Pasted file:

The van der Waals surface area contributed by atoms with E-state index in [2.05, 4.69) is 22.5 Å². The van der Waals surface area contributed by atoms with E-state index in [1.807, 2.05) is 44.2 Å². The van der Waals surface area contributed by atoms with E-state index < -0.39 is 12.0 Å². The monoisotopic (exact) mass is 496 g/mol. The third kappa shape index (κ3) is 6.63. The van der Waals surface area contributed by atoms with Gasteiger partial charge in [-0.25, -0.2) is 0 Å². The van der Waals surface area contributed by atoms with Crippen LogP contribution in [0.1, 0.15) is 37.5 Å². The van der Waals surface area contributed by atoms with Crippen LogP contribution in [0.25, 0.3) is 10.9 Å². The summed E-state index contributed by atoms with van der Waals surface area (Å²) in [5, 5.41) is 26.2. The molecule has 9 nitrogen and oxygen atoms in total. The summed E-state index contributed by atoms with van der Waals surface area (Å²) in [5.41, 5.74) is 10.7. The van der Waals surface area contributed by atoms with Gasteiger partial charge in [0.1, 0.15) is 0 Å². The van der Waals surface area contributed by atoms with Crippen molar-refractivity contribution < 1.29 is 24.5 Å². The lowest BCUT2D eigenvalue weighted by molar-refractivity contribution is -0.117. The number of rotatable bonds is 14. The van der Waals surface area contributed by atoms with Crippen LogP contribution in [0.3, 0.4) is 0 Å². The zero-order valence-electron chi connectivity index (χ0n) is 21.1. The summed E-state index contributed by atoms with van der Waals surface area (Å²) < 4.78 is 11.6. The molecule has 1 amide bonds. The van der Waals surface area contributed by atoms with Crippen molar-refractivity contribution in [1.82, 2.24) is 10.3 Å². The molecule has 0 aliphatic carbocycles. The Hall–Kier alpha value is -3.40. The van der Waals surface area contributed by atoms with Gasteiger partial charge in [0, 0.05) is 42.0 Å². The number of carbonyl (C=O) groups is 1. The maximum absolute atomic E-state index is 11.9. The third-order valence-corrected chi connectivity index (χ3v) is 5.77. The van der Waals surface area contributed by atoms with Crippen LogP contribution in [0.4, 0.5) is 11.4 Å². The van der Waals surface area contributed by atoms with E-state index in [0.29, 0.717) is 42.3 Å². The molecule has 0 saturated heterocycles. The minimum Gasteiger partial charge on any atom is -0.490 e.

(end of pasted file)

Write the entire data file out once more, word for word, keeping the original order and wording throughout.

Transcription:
The van der Waals surface area contributed by atoms with E-state index in [2.05, 4.69) is 22.5 Å². The van der Waals surface area contributed by atoms with E-state index in [1.807, 2.05) is 44.2 Å². The van der Waals surface area contributed by atoms with E-state index < -0.39 is 12.0 Å². The monoisotopic (exact) mass is 496 g/mol. The third kappa shape index (κ3) is 6.63. The van der Waals surface area contributed by atoms with Gasteiger partial charge in [-0.25, -0.2) is 0 Å². The van der Waals surface area contributed by atoms with Crippen LogP contribution in [0.1, 0.15) is 37.5 Å². The van der Waals surface area contributed by atoms with Crippen LogP contribution in [0.25, 0.3) is 10.9 Å². The summed E-state index contributed by atoms with van der Waals surface area (Å²) in [5, 5.41) is 26.2. The molecule has 9 nitrogen and oxygen atoms in total. The summed E-state index contributed by atoms with van der Waals surface area (Å²) in [5.41, 5.74) is 10.7. The van der Waals surface area contributed by atoms with Gasteiger partial charge in [0.1, 0.15) is 0 Å². The van der Waals surface area contributed by atoms with Crippen molar-refractivity contribution < 1.29 is 24.5 Å². The lowest BCUT2D eigenvalue weighted by molar-refractivity contribution is -0.117. The number of rotatable bonds is 14. The van der Waals surface area contributed by atoms with Crippen LogP contribution in [0.3, 0.4) is 0 Å². The zero-order valence-electron chi connectivity index (χ0n) is 21.1. The summed E-state index contributed by atoms with van der Waals surface area (Å²) < 4.78 is 11.6. The molecule has 1 amide bonds. The van der Waals surface area contributed by atoms with Crippen molar-refractivity contribution in [1.82, 2.24) is 10.3 Å². The molecule has 0 aliphatic carbocycles. The Hall–Kier alpha value is -3.40. The van der Waals surface area contributed by atoms with Gasteiger partial charge in [0, 0.05) is 42.0 Å². The number of carbonyl (C=O) groups is 1. The maximum absolute atomic E-state index is 11.9. The third-order valence-corrected chi connectivity index (χ3v) is 5.77. The van der Waals surface area contributed by atoms with Crippen LogP contribution in [0.4, 0.5) is 11.4 Å². The van der Waals surface area contributed by atoms with E-state index in [0.29, 0.717) is 42.3 Å². The molecule has 0 saturated heterocycles. The minimum Gasteiger partial charge on any atom is -0.490 e.